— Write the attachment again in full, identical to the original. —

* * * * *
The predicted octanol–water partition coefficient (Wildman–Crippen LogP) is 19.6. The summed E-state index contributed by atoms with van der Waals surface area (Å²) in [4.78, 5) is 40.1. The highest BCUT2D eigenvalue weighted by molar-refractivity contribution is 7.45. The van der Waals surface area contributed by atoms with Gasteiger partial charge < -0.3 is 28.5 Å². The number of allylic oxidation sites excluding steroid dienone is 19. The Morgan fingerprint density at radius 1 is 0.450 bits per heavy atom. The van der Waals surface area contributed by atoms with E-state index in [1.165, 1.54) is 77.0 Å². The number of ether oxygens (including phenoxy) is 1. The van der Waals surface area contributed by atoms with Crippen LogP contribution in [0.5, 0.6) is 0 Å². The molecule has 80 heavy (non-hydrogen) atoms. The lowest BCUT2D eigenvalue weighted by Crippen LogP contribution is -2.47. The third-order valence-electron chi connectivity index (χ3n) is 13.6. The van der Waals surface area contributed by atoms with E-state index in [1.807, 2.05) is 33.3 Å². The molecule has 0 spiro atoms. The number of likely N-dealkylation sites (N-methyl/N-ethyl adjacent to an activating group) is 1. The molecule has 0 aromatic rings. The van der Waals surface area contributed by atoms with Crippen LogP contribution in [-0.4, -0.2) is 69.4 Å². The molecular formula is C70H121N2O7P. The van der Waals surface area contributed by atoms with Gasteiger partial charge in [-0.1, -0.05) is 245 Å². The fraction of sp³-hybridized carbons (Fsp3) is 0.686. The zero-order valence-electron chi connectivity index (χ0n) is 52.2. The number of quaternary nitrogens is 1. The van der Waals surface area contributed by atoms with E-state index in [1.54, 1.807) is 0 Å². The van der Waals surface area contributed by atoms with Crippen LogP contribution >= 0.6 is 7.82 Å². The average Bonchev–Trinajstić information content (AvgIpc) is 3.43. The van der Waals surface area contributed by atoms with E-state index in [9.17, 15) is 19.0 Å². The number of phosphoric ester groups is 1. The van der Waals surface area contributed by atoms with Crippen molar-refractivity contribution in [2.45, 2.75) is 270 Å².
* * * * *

The predicted octanol–water partition coefficient (Wildman–Crippen LogP) is 19.6. The summed E-state index contributed by atoms with van der Waals surface area (Å²) in [4.78, 5) is 40.1. The highest BCUT2D eigenvalue weighted by molar-refractivity contribution is 7.45. The van der Waals surface area contributed by atoms with Gasteiger partial charge < -0.3 is 28.5 Å². The number of allylic oxidation sites excluding steroid dienone is 19. The Morgan fingerprint density at radius 1 is 0.450 bits per heavy atom. The van der Waals surface area contributed by atoms with E-state index in [1.165, 1.54) is 77.0 Å². The number of ether oxygens (including phenoxy) is 1. The van der Waals surface area contributed by atoms with Crippen LogP contribution in [0.5, 0.6) is 0 Å². The molecule has 80 heavy (non-hydrogen) atoms. The lowest BCUT2D eigenvalue weighted by Crippen LogP contribution is -2.47. The third-order valence-electron chi connectivity index (χ3n) is 13.6. The van der Waals surface area contributed by atoms with E-state index in [1.807, 2.05) is 33.3 Å². The molecule has 0 spiro atoms. The number of likely N-dealkylation sites (N-methyl/N-ethyl adjacent to an activating group) is 1. The molecule has 0 aromatic rings. The van der Waals surface area contributed by atoms with Crippen LogP contribution in [-0.4, -0.2) is 69.4 Å². The molecular formula is C70H121N2O7P. The van der Waals surface area contributed by atoms with Gasteiger partial charge in [-0.1, -0.05) is 245 Å². The fraction of sp³-hybridized carbons (Fsp3) is 0.686. The zero-order valence-electron chi connectivity index (χ0n) is 52.2. The number of quaternary nitrogens is 1. The van der Waals surface area contributed by atoms with E-state index in [1.54, 1.807) is 0 Å². The van der Waals surface area contributed by atoms with Crippen LogP contribution >= 0.6 is 7.82 Å². The average Bonchev–Trinajstić information content (AvgIpc) is 3.43. The van der Waals surface area contributed by atoms with E-state index in [9.17, 15) is 19.0 Å². The number of phosphoric ester groups is 1. The van der Waals surface area contributed by atoms with Crippen molar-refractivity contribution in [2.45, 2.75) is 270 Å².